Eat Your Water, Explained
“Eat your water” is a phrase I have been using for many years to help explain to people that staying sufficiently hydrated for whole body health isn’t about drinking eight glasses of water a day. But what does “eat your water” really mean?
Anyone knows that eight glasses of water – while still a way of putting water into your body – also means eight trips to the bathroom. When we eat more water-rich foods, we absorb water more slowly because it is trapped in the structure of these foods. That slow absorption means that water in food stays in our bodies longer, with a multitude of additional benefits.
A cucumber is a great example of this. Because cucumbers are 96% water, eating a three-ounce cucumber is almost the same as drinking three ounces of water, but better. Besides being full of hydrating H2O, raw fruits, vegetables and other key water-rich foods contain nutrients, vitamins, minerals and fiber that can improve your health, develop your immune system, strengthen your muscles and boost your athletic performance.
Dehydration can contribute to loss of energy, headaches and general sluggishness. This is why drinking water has been typically recommended by healthcare professionals for decades. However, to keep our bodies in optimal health, we not only need to stay hydrated but also ingest enough vitamins and nutrients to help our bodies function properly.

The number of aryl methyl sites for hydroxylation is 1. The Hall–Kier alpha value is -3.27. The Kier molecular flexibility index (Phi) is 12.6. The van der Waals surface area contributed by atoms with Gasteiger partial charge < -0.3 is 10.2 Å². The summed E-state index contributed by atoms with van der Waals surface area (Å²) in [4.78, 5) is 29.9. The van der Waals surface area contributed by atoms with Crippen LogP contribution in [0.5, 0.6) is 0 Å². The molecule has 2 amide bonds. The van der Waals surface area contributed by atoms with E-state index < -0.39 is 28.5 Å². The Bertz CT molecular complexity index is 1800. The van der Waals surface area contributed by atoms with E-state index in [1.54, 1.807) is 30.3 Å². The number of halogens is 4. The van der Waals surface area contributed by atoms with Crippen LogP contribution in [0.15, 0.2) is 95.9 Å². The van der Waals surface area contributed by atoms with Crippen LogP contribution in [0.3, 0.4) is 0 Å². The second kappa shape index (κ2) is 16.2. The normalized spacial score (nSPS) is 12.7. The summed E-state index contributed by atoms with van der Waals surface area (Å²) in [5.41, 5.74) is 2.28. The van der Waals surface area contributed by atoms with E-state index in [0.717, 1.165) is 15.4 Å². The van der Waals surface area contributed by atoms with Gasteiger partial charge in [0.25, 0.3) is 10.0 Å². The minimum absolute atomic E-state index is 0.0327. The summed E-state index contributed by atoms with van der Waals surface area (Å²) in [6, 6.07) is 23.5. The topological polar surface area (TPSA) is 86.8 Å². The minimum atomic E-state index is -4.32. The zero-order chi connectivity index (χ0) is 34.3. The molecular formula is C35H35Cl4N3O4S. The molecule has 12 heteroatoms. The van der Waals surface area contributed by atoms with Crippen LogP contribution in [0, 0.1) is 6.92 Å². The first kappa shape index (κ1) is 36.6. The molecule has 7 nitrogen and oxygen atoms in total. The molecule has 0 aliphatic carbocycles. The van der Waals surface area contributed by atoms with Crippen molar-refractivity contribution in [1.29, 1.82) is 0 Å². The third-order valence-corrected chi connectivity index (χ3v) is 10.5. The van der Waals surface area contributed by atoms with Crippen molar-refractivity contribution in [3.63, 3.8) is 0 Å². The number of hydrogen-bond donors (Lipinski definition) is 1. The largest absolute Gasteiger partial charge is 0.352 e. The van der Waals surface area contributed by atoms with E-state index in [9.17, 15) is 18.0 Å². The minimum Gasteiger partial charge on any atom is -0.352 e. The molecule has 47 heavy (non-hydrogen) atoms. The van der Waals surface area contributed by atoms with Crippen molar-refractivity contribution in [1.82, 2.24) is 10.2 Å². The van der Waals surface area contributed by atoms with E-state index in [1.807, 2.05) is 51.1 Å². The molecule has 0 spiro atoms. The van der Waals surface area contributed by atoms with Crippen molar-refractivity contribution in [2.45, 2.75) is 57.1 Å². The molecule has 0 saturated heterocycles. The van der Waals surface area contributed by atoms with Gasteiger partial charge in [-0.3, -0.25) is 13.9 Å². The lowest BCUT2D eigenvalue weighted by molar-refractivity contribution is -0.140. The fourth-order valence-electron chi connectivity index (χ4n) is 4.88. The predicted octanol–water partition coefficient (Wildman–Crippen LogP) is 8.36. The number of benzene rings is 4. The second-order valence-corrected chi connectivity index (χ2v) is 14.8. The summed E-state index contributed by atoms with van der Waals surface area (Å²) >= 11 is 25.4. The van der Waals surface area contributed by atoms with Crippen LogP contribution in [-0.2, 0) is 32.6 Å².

By eating your water, you are not only hydrating with H2O, but are also filling your body with everything it needs to become strong and healthy. Our bodies are constantly regenerating, creating new cells to replace old, damaged ones. So, it is important that we eat and drink with a deliberate focus on promoting cellular health. The best way to do this is to keep our body saturated with cell-building elements such as vitamin A, alpha lipoic acid, oleic acid, polyphenols, folic acid and vitamin C. These nutrients can all be found in water-rich foods such as raw fruits and vegetables.
Drinking too much water can actually cause a loss of vitamins and minerals as they get flushed out as the body voids excess fluids. Many people who train for marathons or other long endurance fitness activities have experienced this damaging depletion of vitamins and minerals which can lead to exhaustion, muscle cramping and even heart palpitations. The key is to “strategically hydrate” by eating your water throughout the day so that your body has a steady stream of hydration and nutrients to keep it energized and working optimally.
I’m not saying you should do away with drinking water completely. But by eating several servings of raw fruits or vegetables each day, you will be able to stay hydrated significantly longer. It’s not a hard change to make. In fact, if you are sticking to a healthy diet full of vegetables, fruit, healthy fats and whole grains, you’ll end up eating most of the water you need each day to stay hydrated.